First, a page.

Herschel visited his children for Yom Tov. He had an orderly with him to help with his needs, as he was severely physically handicapped. He was looking forward to spending this time with his children and grandchildren. Herschel was surprised to find that not only was the shul his son belonged to inaccessible, but there was not a single synagogue in the neighborhood that was wheelchair friendly.
Our institutions often reflect our values as a community. We are instructed to build a mikva even before we build a shul. It is part of our priorities for survival. But, is it survival for the majority of the community or all of us? Are our institutions open to everyone in our community or have we excluded a few? If we have excluded – even inadvertently – some in our community, maybe we need to take another look at our community institutions. Is not that our responsibility as Jews?
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When one is blind one learns to use Braille to read. When one cannot walk, a wheelchair gives mobility. Sign language allows a mute person to speak and ocular implants assist in hearing when one is deaf. These are all compensatory strategies that help a person function despite his disability. But compensatory strategies are not just for physical problems. Understanding our psychological weaknesses and setting up our lives to ensure that we are not tempted to repeat our past mistakes, is as necessary as any aid to the disabled.
Well spouses have often discovered that their friends and relatives, despite their closeness to the situation, often don’t realize the tremendous emotional impact living with chronic illness has on the family. With the best intentions, suggestions, ideas and criticism are offered, based on the non-experience of those with healthy families. Even when the good intentioned get a taste of the difficulties, it is sometimes not enough for them to then identify and understand what the family of the chronically ill must face on a constant basis.
Over the past two weeks I have shared letters from a therapist and a well spouse. Both of the letters gave personal insights into the process of losing hope, how we react when that happens and some ways of coping when test scores, diagnosis and just simple repetitive behavior indicate that change for the better is impossible.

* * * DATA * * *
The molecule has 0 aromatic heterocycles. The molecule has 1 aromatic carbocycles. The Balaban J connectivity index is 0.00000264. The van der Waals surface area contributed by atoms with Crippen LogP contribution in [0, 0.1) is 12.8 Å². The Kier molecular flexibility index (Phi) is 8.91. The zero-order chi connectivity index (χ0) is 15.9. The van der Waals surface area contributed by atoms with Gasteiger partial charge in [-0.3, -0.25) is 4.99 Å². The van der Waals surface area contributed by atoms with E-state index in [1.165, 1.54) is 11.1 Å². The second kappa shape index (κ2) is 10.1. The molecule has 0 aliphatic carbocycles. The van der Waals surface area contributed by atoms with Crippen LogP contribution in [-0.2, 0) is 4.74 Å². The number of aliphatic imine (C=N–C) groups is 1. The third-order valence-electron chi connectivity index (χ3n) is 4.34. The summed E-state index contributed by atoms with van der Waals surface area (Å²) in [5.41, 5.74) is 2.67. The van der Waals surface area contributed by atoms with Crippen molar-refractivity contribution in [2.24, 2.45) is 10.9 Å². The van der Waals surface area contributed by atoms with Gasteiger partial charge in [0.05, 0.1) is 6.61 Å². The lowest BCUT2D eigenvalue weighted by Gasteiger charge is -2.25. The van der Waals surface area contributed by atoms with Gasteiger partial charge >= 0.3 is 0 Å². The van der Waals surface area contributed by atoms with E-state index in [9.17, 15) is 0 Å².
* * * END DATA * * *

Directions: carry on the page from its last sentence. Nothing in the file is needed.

I’ve read your last few articles on psycho-neurological testing (Oct.8-22) with interest. As a therapist who has counseled couples dealing with chronic illness, I’d like to give you another perspective.
Your articles on the Neuro-Psychological Testing were right on (October 8-22). My husband underwent testing twice and your articles explained it things exactly the way they were. Besides the test, we also tried therapy.
Very often when we can’t face our big hurts or big loses we focus on the little ones. We can discuss those. We can cry over the small loses, be angry at the smaller hurts even though it may look trite and sound ridiculous to others.
Over the last two weeks we have been discussing one way in which well spouses can determine whether behavior displayed by their ill partners is caused by their illness or is a way they have chosen to act. We have focused on Psycho-Neurological testing, what it can tell us, as well as its pros and cons.
Last week I discussed a question that haunts many well spouses: not knowing if the difficult and often inappropriate behavior frequently displayed by their partners are caused by the disease and therefore not-controllable, or if the behavior is a choice the spouse makes and can therefore be changed. This doubt can be the source of much frustration and many marital disagreements. One way of alleviating this doubt is by having a psycho- neurological work up done. But that path is not so simple.
Printed from: http://www.jewishpress.com/sections/magazine/accessibility-and-our-community-part-1/2004/08/25/